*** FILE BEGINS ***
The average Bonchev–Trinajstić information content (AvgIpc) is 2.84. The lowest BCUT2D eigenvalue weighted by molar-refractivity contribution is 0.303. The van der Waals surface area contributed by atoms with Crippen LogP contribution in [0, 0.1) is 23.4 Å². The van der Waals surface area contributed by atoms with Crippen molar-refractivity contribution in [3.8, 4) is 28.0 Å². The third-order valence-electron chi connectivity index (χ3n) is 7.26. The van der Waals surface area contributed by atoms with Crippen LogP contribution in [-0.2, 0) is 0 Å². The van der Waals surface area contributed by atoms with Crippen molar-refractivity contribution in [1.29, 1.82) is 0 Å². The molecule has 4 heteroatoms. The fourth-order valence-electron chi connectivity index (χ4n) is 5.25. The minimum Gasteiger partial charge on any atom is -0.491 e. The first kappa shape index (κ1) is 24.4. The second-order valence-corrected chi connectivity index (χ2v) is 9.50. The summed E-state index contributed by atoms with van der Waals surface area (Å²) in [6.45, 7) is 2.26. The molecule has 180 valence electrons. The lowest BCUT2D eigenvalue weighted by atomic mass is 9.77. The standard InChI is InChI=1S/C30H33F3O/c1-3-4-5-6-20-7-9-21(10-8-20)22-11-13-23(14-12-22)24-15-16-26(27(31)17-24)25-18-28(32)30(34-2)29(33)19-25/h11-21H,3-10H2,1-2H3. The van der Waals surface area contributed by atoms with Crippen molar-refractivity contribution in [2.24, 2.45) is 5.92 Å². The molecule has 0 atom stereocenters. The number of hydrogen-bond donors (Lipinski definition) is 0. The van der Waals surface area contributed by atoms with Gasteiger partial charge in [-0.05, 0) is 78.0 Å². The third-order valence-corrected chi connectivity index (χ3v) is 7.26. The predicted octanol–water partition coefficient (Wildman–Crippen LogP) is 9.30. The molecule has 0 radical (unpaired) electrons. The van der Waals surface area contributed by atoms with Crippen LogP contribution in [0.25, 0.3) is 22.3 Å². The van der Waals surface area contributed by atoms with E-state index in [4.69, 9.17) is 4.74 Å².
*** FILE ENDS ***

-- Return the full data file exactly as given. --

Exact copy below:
The average Bonchev–Trinajstić information content (AvgIpc) is 2.84. The lowest BCUT2D eigenvalue weighted by molar-refractivity contribution is 0.303. The van der Waals surface area contributed by atoms with Crippen LogP contribution in [0, 0.1) is 23.4 Å². The van der Waals surface area contributed by atoms with Crippen molar-refractivity contribution in [3.8, 4) is 28.0 Å². The third-order valence-electron chi connectivity index (χ3n) is 7.26. The van der Waals surface area contributed by atoms with Crippen LogP contribution in [-0.2, 0) is 0 Å². The van der Waals surface area contributed by atoms with Crippen molar-refractivity contribution in [1.29, 1.82) is 0 Å². The molecule has 4 heteroatoms. The fourth-order valence-electron chi connectivity index (χ4n) is 5.25. The minimum Gasteiger partial charge on any atom is -0.491 e. The first kappa shape index (κ1) is 24.4. The second-order valence-corrected chi connectivity index (χ2v) is 9.50. The summed E-state index contributed by atoms with van der Waals surface area (Å²) in [6.45, 7) is 2.26. The molecule has 180 valence electrons. The lowest BCUT2D eigenvalue weighted by atomic mass is 9.77. The standard InChI is InChI=1S/C30H33F3O/c1-3-4-5-6-20-7-9-21(10-8-20)22-11-13-23(14-12-22)24-15-16-26(27(31)17-24)25-18-28(32)30(34-2)29(33)19-25/h11-21H,3-10H2,1-2H3. The van der Waals surface area contributed by atoms with Crippen molar-refractivity contribution in [2.24, 2.45) is 5.92 Å². The molecule has 0 atom stereocenters. The number of hydrogen-bond donors (Lipinski definition) is 0. The van der Waals surface area contributed by atoms with Gasteiger partial charge in [-0.05, 0) is 78.0 Å². The third-order valence-corrected chi connectivity index (χ3v) is 7.26. The predicted octanol–water partition coefficient (Wildman–Crippen LogP) is 9.30. The molecule has 0 radical (unpaired) electrons. The van der Waals surface area contributed by atoms with Crippen LogP contribution in [0.25, 0.3) is 22.3 Å². The van der Waals surface area contributed by atoms with E-state index in [4.69, 9.17) is 4.74 Å².